# Stokes' law of sound attenuation

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Stokes law of sound attenuation is a formula for the attenuation of sound in a Newtonian fluid, such as water or air, due to the fluid's viscosity. It states that the amplitude of a plane wave decreases exponentially with distance traveled, at a rate $\alpha$ given by

$\alpha = \frac{2 \eta\omega^2}{3\rho V^3}$

where $\eta$ is the dynamic viscosity coefficient of the fluid, $\omega$ is the sound's frequency, $\rho$ is the fluid density, and $V$ is the speed of sound in the medium:[1]

The law and its derivation were published in 1845 by physicist G. G. Stokes, who also developed the well-known Stokes' law for the friction force in fluid motion.

## Interpretation

Stokes' law applies to sound propagation in an isotropic and homogeneous Newtonian medium. Consider a plane sinusoidal pressure wave that has amplitude $A_0$ at some point. After traveling a distance $d$ from that point, its amplitude $A(d)$ will be

$A(d) = A_0e^{-\alpha d}$

The parameter $\alpha$ is dimensionally the reciprocal of length. In the International System of Units (SI), it is expressed in neper per meter or simply reciprocal of meter ($\mathrm{m}^{-1}$). That is, if $\alpha = 1 \mathrm{m}^{-1}$, the wave's amplitude decreases by a factor of $1/e$ for each meter traveled.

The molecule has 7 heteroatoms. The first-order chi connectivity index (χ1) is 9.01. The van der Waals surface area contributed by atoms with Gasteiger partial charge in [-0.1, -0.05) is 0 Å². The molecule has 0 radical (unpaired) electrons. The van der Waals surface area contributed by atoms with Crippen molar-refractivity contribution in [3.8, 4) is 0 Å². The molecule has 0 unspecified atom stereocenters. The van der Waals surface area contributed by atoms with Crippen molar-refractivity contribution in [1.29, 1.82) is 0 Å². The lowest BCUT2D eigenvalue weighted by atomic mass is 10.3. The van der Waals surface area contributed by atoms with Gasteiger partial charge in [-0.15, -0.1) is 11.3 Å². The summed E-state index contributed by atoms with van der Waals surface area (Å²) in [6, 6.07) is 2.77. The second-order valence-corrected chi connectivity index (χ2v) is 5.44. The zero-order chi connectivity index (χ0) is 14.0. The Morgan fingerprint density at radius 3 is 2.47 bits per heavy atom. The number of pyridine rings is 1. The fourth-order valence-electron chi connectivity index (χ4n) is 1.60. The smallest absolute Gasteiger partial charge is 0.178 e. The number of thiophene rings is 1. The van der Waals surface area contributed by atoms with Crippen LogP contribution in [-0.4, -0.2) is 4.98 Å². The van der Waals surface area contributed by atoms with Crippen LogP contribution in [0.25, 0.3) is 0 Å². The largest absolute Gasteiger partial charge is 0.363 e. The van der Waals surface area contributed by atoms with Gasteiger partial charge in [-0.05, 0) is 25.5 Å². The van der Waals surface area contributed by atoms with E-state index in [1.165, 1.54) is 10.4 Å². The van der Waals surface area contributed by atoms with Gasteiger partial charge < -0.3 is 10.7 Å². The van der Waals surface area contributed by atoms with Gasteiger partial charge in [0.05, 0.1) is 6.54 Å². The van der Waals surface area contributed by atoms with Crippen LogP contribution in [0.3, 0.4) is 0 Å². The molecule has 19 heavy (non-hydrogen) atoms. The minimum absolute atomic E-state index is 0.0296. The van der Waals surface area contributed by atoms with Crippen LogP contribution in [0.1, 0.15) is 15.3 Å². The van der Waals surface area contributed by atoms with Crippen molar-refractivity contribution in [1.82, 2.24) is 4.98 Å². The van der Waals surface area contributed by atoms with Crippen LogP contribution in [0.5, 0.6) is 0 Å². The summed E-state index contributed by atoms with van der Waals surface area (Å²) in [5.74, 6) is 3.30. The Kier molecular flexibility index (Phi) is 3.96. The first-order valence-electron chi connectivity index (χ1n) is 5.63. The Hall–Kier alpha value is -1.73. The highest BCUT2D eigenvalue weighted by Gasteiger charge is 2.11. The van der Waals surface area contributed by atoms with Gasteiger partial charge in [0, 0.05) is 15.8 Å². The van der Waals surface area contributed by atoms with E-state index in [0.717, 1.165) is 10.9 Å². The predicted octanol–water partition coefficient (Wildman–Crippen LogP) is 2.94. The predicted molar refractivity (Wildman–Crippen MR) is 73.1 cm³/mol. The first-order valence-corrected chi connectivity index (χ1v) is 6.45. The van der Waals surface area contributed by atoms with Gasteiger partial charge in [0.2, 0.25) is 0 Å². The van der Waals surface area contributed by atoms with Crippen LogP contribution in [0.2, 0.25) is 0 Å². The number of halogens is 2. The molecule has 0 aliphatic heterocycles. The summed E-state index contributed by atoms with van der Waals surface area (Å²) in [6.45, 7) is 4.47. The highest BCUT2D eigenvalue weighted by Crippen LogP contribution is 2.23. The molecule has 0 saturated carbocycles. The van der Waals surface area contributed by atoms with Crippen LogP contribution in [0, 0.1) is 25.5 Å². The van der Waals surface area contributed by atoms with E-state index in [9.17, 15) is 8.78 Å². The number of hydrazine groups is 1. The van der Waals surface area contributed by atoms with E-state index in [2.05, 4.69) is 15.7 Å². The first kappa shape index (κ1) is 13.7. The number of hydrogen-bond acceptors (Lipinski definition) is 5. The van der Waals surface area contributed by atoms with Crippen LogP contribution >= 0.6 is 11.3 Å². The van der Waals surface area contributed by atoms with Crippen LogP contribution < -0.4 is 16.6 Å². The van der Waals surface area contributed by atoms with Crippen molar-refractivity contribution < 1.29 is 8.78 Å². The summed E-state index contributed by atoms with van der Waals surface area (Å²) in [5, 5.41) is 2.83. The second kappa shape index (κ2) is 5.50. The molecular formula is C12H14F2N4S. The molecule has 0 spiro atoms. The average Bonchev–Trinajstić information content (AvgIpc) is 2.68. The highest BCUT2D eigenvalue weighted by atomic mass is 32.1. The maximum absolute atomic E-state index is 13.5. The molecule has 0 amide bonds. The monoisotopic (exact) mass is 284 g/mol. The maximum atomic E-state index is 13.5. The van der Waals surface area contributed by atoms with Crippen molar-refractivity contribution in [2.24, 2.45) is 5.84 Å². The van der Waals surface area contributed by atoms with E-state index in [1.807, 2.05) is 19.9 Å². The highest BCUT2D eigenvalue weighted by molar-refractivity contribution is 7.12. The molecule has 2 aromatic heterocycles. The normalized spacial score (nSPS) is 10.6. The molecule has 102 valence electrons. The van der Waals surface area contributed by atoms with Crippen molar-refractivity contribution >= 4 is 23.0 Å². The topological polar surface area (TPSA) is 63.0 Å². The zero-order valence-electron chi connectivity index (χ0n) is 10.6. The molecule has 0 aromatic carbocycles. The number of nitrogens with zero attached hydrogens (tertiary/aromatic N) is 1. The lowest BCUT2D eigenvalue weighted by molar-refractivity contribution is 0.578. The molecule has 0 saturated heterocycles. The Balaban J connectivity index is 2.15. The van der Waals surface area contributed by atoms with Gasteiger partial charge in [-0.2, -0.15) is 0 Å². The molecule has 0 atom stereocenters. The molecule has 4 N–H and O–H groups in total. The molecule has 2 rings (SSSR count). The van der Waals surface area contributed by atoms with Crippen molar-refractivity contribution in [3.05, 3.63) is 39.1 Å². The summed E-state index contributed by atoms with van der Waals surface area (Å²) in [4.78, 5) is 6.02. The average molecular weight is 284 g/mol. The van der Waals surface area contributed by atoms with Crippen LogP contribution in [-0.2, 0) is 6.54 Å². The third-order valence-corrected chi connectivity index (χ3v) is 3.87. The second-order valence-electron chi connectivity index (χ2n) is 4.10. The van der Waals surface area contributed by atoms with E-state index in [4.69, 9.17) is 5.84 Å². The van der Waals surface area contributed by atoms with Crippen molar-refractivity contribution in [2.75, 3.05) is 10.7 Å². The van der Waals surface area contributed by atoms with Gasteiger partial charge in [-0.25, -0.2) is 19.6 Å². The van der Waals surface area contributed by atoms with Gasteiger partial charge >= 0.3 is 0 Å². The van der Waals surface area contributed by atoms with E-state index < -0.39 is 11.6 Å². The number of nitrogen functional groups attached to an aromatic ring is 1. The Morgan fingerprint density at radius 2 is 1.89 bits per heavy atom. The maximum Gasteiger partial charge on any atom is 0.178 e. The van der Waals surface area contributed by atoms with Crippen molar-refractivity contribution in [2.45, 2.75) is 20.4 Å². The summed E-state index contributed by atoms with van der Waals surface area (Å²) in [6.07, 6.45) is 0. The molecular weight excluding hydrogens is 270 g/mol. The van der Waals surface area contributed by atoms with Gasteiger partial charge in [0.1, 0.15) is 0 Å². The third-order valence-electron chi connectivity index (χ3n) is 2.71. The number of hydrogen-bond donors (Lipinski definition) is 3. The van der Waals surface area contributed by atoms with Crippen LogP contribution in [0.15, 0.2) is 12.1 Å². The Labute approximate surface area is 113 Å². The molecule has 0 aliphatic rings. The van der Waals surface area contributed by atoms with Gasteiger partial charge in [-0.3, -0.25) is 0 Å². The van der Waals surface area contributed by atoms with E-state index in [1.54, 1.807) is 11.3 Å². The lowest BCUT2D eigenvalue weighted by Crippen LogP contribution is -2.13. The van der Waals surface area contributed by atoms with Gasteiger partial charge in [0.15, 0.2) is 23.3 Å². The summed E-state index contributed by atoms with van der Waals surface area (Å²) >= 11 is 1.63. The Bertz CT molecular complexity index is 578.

## Importance of volume viscosity

The law is amended to include a contribution by the volume viscosity $\eta^\mathrm{v}$:

$\alpha = \frac{2 (\eta+3\eta^\mathrm{v}/4)\omega^2}{3\rho V^3}$

The volume viscosity coefficient is relevant when the fluid's compressibility cannot be ignored, such as in the case of ultrasound in water.[2][3][4][5] The volume viscosity of water at 15 C is 3.09 centipoise.[6]

## Modification for very high frequencies

Stokes's law is actually an asymptotic approximation for low frequencies of a more general formula:

$2\left(\frac{\alpha V}{\omega}\right)^2 = \frac{1}{\sqrt{1+\omega^2 \tau^2 }}-\frac{1}{1+\omega^2 \tau^2}$

where the relaxation time $\tau$ is given by:

$\tau = \frac{4 \eta/3 + \eta^\mathrm{v}}{\rho V^2}$

The relaxation time is about $10^{-12} \mathrm{s}$ (one picosecond), corresponding to a frequency of about 1000 GHz. Thus Stokes' law is adequate for most practical situations.

## References

1. ^ Stokes, G.G. "On the theories of the internal friction in fluids in motion, and of the equilibrium and motion of elastic solids", Transaction of the Cambridge Philosophical Society, vol.8, 22, pp. 287-342 (1845
2. ^ Happel, J. and Brenner , H. "Low Reynolds number hydrodynamics", Prentice-Hall, (1965)
3. ^ Landau, L.D. and Lifshitz, E.M. "Fluid mechanics", Pergamon Press,(1959)
4. ^ Morse, P.M. and Ingard, K.U. "Theoretical Acoustics", Princeton University Press(1986)
5. ^ Dukhin, A.S. and Goetz, P.J. "Ultrasound for characterizing colloids", Elsevier, (2002)
6. ^ Litovitz, T.A. and Davis, C.M. In "Physical Acoustics", Ed. W.P.Mason, vol. 2, chapter 5, Academic Press, NY, (1964)